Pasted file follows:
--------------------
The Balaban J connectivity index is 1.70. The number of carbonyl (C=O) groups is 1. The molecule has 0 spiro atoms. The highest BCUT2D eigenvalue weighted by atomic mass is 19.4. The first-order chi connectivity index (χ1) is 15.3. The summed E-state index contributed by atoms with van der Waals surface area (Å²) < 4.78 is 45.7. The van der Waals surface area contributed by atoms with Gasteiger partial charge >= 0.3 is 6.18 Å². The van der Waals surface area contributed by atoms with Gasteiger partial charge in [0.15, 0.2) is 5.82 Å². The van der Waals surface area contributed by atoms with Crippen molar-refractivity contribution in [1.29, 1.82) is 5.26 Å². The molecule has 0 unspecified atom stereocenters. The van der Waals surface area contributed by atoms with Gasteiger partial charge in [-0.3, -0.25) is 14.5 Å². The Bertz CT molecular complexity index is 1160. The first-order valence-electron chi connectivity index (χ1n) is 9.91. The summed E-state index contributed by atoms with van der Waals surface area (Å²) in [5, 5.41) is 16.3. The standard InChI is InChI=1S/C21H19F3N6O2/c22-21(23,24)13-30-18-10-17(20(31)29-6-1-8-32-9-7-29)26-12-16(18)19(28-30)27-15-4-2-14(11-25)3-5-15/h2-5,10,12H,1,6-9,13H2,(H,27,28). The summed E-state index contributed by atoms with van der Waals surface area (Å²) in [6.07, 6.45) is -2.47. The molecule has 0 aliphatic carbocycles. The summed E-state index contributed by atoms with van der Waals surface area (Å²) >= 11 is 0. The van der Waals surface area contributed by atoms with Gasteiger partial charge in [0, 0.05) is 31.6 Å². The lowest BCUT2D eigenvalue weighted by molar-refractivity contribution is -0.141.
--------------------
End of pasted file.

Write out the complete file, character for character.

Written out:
The Balaban J connectivity index is 1.70. The number of carbonyl (C=O) groups is 1. The molecule has 0 spiro atoms. The highest BCUT2D eigenvalue weighted by atomic mass is 19.4. The first-order chi connectivity index (χ1) is 15.3. The summed E-state index contributed by atoms with van der Waals surface area (Å²) < 4.78 is 45.7. The van der Waals surface area contributed by atoms with Gasteiger partial charge >= 0.3 is 6.18 Å². The van der Waals surface area contributed by atoms with Gasteiger partial charge in [0.15, 0.2) is 5.82 Å². The van der Waals surface area contributed by atoms with Crippen molar-refractivity contribution in [1.29, 1.82) is 5.26 Å². The molecule has 0 unspecified atom stereocenters. The van der Waals surface area contributed by atoms with Gasteiger partial charge in [-0.3, -0.25) is 14.5 Å². The Bertz CT molecular complexity index is 1160. The first-order valence-electron chi connectivity index (χ1n) is 9.91. The summed E-state index contributed by atoms with van der Waals surface area (Å²) in [5, 5.41) is 16.3. The standard InChI is InChI=1S/C21H19F3N6O2/c22-21(23,24)13-30-18-10-17(20(31)29-6-1-8-32-9-7-29)26-12-16(18)19(28-30)27-15-4-2-14(11-25)3-5-15/h2-5,10,12H,1,6-9,13H2,(H,27,28). The summed E-state index contributed by atoms with van der Waals surface area (Å²) in [6.07, 6.45) is -2.47. The molecule has 0 aliphatic carbocycles. The summed E-state index contributed by atoms with van der Waals surface area (Å²) >= 11 is 0. The van der Waals surface area contributed by atoms with Gasteiger partial charge in [0, 0.05) is 31.6 Å². The lowest BCUT2D eigenvalue weighted by molar-refractivity contribution is -0.141.